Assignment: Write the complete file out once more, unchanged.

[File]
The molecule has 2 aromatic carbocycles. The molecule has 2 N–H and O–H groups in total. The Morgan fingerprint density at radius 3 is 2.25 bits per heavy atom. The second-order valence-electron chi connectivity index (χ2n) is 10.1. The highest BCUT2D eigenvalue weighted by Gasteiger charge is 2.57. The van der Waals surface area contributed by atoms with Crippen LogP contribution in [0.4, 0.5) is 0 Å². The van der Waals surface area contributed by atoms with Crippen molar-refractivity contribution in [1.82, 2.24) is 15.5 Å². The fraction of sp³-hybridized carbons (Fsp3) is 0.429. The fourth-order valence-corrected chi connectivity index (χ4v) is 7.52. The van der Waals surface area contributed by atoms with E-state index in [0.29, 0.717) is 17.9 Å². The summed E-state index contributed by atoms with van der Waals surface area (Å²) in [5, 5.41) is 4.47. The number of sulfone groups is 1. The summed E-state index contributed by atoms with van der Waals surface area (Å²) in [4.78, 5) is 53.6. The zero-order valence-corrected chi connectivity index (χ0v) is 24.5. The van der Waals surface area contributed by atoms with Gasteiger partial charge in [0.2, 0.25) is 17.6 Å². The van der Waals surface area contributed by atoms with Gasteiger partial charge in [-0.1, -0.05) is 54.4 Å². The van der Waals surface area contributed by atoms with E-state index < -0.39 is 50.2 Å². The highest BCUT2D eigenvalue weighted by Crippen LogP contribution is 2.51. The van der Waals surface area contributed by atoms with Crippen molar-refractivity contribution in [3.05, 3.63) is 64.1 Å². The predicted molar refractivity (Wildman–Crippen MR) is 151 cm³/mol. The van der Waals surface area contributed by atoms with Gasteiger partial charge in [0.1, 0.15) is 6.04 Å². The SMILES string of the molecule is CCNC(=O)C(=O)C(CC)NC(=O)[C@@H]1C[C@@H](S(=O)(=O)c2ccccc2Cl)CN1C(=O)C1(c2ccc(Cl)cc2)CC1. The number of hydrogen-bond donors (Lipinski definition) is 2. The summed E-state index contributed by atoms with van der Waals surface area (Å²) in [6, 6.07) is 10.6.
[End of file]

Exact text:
The molecule has 2 aromatic carbocycles. The molecule has 2 N–H and O–H groups in total. The Morgan fingerprint density at radius 3 is 2.25 bits per heavy atom. The second-order valence-electron chi connectivity index (χ2n) is 10.1. The highest BCUT2D eigenvalue weighted by Gasteiger charge is 2.57. The van der Waals surface area contributed by atoms with Crippen LogP contribution in [0.4, 0.5) is 0 Å². The van der Waals surface area contributed by atoms with Crippen molar-refractivity contribution in [1.82, 2.24) is 15.5 Å². The fraction of sp³-hybridized carbons (Fsp3) is 0.429. The fourth-order valence-corrected chi connectivity index (χ4v) is 7.52. The van der Waals surface area contributed by atoms with E-state index in [0.29, 0.717) is 17.9 Å². The summed E-state index contributed by atoms with van der Waals surface area (Å²) in [5, 5.41) is 4.47. The number of sulfone groups is 1. The summed E-state index contributed by atoms with van der Waals surface area (Å²) in [4.78, 5) is 53.6. The zero-order valence-corrected chi connectivity index (χ0v) is 24.5. The van der Waals surface area contributed by atoms with Gasteiger partial charge in [0.2, 0.25) is 17.6 Å². The van der Waals surface area contributed by atoms with Gasteiger partial charge in [-0.1, -0.05) is 54.4 Å². The van der Waals surface area contributed by atoms with E-state index < -0.39 is 50.2 Å². The highest BCUT2D eigenvalue weighted by Crippen LogP contribution is 2.51. The van der Waals surface area contributed by atoms with Crippen molar-refractivity contribution in [3.05, 3.63) is 64.1 Å². The predicted molar refractivity (Wildman–Crippen MR) is 151 cm³/mol. The van der Waals surface area contributed by atoms with Gasteiger partial charge in [0.1, 0.15) is 6.04 Å². The SMILES string of the molecule is CCNC(=O)C(=O)C(CC)NC(=O)[C@@H]1C[C@@H](S(=O)(=O)c2ccccc2Cl)CN1C(=O)C1(c2ccc(Cl)cc2)CC1. The number of hydrogen-bond donors (Lipinski definition) is 2. The summed E-state index contributed by atoms with van der Waals surface area (Å²) in [6, 6.07) is 10.6.